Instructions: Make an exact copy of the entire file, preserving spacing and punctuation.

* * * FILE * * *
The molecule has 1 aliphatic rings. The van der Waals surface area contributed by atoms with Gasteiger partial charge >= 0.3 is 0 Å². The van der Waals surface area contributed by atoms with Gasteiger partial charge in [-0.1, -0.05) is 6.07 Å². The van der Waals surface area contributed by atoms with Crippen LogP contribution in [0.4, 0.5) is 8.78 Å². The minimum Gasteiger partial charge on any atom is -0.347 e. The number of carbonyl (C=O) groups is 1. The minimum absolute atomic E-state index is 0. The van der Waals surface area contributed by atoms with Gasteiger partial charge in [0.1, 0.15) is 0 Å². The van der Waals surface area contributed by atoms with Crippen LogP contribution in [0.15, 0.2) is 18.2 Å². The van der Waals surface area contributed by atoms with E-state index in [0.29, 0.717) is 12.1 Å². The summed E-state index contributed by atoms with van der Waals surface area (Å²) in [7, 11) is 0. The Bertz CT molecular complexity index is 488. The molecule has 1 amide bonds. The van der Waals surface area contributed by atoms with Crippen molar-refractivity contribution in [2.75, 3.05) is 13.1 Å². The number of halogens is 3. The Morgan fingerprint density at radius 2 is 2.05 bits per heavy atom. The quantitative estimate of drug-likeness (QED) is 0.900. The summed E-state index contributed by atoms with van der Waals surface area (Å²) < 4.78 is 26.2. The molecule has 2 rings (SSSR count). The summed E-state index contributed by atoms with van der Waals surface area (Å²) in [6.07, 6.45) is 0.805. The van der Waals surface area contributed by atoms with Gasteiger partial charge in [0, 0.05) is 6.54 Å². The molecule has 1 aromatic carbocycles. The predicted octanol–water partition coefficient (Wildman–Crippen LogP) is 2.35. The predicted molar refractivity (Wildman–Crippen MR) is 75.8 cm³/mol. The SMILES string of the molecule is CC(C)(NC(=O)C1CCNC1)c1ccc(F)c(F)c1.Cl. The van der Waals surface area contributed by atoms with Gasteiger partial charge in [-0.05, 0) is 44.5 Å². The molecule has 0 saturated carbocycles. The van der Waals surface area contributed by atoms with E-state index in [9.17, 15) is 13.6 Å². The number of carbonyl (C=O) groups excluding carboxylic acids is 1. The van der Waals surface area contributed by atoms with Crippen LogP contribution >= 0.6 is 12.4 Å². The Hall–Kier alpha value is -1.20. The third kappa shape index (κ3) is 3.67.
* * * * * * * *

The molecule has 1 aliphatic rings. The van der Waals surface area contributed by atoms with Gasteiger partial charge >= 0.3 is 0 Å². The van der Waals surface area contributed by atoms with Gasteiger partial charge in [-0.1, -0.05) is 6.07 Å². The van der Waals surface area contributed by atoms with Crippen LogP contribution in [0.4, 0.5) is 8.78 Å². The minimum Gasteiger partial charge on any atom is -0.347 e. The number of carbonyl (C=O) groups is 1. The minimum absolute atomic E-state index is 0. The van der Waals surface area contributed by atoms with Gasteiger partial charge in [0.1, 0.15) is 0 Å². The van der Waals surface area contributed by atoms with Crippen LogP contribution in [0.15, 0.2) is 18.2 Å². The van der Waals surface area contributed by atoms with E-state index in [0.29, 0.717) is 12.1 Å². The summed E-state index contributed by atoms with van der Waals surface area (Å²) in [7, 11) is 0. The Bertz CT molecular complexity index is 488. The molecule has 1 amide bonds. The van der Waals surface area contributed by atoms with Crippen molar-refractivity contribution in [2.75, 3.05) is 13.1 Å². The number of halogens is 3. The Morgan fingerprint density at radius 2 is 2.05 bits per heavy atom. The quantitative estimate of drug-likeness (QED) is 0.900. The summed E-state index contributed by atoms with van der Waals surface area (Å²) < 4.78 is 26.2. The molecule has 2 rings (SSSR count). The summed E-state index contributed by atoms with van der Waals surface area (Å²) in [6.07, 6.45) is 0.805. The van der Waals surface area contributed by atoms with Gasteiger partial charge in [0, 0.05) is 6.54 Å². The molecule has 1 aromatic carbocycles. The predicted octanol–water partition coefficient (Wildman–Crippen LogP) is 2.35. The predicted molar refractivity (Wildman–Crippen MR) is 75.8 cm³/mol. The SMILES string of the molecule is CC(C)(NC(=O)C1CCNC1)c1ccc(F)c(F)c1.Cl. The van der Waals surface area contributed by atoms with Gasteiger partial charge in [-0.05, 0) is 44.5 Å². The molecule has 0 saturated carbocycles. The van der Waals surface area contributed by atoms with E-state index in [9.17, 15) is 13.6 Å². The number of carbonyl (C=O) groups excluding carboxylic acids is 1. The van der Waals surface area contributed by atoms with Crippen LogP contribution >= 0.6 is 12.4 Å². The Hall–Kier alpha value is -1.20. The third kappa shape index (κ3) is 3.67.